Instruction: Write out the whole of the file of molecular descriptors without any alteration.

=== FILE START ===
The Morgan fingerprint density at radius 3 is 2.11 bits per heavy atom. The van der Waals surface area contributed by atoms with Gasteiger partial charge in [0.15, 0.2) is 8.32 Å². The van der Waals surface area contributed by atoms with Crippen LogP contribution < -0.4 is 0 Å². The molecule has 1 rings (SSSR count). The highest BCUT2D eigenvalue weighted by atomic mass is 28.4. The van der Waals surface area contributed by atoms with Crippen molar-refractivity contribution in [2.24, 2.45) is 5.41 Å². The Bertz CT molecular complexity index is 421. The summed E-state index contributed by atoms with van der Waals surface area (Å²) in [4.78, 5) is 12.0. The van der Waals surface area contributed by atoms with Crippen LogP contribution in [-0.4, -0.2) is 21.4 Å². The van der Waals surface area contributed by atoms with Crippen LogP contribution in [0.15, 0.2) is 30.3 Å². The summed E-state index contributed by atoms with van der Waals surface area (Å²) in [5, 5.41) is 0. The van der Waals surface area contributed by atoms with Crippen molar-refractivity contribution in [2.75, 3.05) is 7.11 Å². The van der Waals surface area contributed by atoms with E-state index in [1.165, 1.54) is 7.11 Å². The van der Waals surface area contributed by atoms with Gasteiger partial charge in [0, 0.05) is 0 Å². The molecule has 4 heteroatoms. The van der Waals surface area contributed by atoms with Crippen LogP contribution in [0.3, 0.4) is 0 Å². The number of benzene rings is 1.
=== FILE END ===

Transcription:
The Morgan fingerprint density at radius 3 is 2.11 bits per heavy atom. The van der Waals surface area contributed by atoms with Gasteiger partial charge in [0.15, 0.2) is 8.32 Å². The van der Waals surface area contributed by atoms with Crippen LogP contribution < -0.4 is 0 Å². The molecule has 1 rings (SSSR count). The highest BCUT2D eigenvalue weighted by atomic mass is 28.4. The van der Waals surface area contributed by atoms with Crippen molar-refractivity contribution in [2.24, 2.45) is 5.41 Å². The Bertz CT molecular complexity index is 421. The summed E-state index contributed by atoms with van der Waals surface area (Å²) in [4.78, 5) is 12.0. The van der Waals surface area contributed by atoms with Crippen LogP contribution in [-0.4, -0.2) is 21.4 Å². The van der Waals surface area contributed by atoms with Crippen LogP contribution in [0.15, 0.2) is 30.3 Å². The summed E-state index contributed by atoms with van der Waals surface area (Å²) in [5, 5.41) is 0. The van der Waals surface area contributed by atoms with Crippen molar-refractivity contribution in [2.75, 3.05) is 7.11 Å². The van der Waals surface area contributed by atoms with E-state index in [1.165, 1.54) is 7.11 Å². The van der Waals surface area contributed by atoms with Gasteiger partial charge in [0, 0.05) is 0 Å². The molecule has 4 heteroatoms. The van der Waals surface area contributed by atoms with Crippen LogP contribution in [0.3, 0.4) is 0 Å². The number of benzene rings is 1.